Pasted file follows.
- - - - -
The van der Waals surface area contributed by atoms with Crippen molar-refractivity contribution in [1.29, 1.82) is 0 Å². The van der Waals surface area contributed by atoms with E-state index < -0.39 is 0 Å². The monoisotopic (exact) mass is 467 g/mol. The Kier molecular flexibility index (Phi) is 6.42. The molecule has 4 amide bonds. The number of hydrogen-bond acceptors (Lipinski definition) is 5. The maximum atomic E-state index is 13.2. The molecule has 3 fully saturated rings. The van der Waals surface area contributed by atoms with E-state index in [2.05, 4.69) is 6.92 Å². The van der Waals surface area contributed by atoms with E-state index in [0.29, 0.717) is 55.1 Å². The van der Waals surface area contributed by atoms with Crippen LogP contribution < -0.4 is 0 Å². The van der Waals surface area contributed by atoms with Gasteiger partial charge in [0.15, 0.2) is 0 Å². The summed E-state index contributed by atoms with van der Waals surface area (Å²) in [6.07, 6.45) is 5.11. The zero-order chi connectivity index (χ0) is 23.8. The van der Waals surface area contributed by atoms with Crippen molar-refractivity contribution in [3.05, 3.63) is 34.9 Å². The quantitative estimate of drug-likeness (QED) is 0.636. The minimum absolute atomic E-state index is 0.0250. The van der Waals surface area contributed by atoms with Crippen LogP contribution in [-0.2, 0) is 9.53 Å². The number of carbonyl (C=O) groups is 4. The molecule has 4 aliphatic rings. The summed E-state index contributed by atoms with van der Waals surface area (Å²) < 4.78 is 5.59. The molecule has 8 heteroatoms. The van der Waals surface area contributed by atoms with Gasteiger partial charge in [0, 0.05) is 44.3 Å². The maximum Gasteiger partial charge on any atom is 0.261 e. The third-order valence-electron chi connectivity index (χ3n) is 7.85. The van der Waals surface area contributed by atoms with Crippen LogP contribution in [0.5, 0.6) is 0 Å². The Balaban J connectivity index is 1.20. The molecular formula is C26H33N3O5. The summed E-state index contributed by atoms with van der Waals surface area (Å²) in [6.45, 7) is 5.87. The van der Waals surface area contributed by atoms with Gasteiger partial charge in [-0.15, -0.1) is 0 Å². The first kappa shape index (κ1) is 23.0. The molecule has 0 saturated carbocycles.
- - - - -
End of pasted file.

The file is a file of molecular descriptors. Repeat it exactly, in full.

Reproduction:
The van der Waals surface area contributed by atoms with Crippen molar-refractivity contribution in [1.29, 1.82) is 0 Å². The van der Waals surface area contributed by atoms with E-state index < -0.39 is 0 Å². The monoisotopic (exact) mass is 467 g/mol. The Kier molecular flexibility index (Phi) is 6.42. The molecule has 4 amide bonds. The number of hydrogen-bond acceptors (Lipinski definition) is 5. The maximum atomic E-state index is 13.2. The molecule has 3 fully saturated rings. The van der Waals surface area contributed by atoms with E-state index in [2.05, 4.69) is 6.92 Å². The van der Waals surface area contributed by atoms with E-state index in [0.29, 0.717) is 55.1 Å². The van der Waals surface area contributed by atoms with Crippen LogP contribution < -0.4 is 0 Å². The van der Waals surface area contributed by atoms with Gasteiger partial charge in [0.15, 0.2) is 0 Å². The summed E-state index contributed by atoms with van der Waals surface area (Å²) in [6.07, 6.45) is 5.11. The zero-order chi connectivity index (χ0) is 23.8. The van der Waals surface area contributed by atoms with Crippen molar-refractivity contribution in [3.05, 3.63) is 34.9 Å². The quantitative estimate of drug-likeness (QED) is 0.636. The minimum absolute atomic E-state index is 0.0250. The van der Waals surface area contributed by atoms with Crippen LogP contribution in [-0.2, 0) is 9.53 Å². The number of carbonyl (C=O) groups is 4. The molecule has 4 aliphatic rings. The summed E-state index contributed by atoms with van der Waals surface area (Å²) < 4.78 is 5.59. The molecule has 8 heteroatoms. The van der Waals surface area contributed by atoms with Gasteiger partial charge in [0, 0.05) is 44.3 Å². The maximum Gasteiger partial charge on any atom is 0.261 e. The third-order valence-electron chi connectivity index (χ3n) is 7.85. The van der Waals surface area contributed by atoms with Crippen LogP contribution in [0.5, 0.6) is 0 Å². The Balaban J connectivity index is 1.20. The molecular formula is C26H33N3O5. The summed E-state index contributed by atoms with van der Waals surface area (Å²) in [6.45, 7) is 5.87. The van der Waals surface area contributed by atoms with Gasteiger partial charge in [-0.15, -0.1) is 0 Å². The first kappa shape index (κ1) is 23.0. The molecule has 0 saturated carbocycles.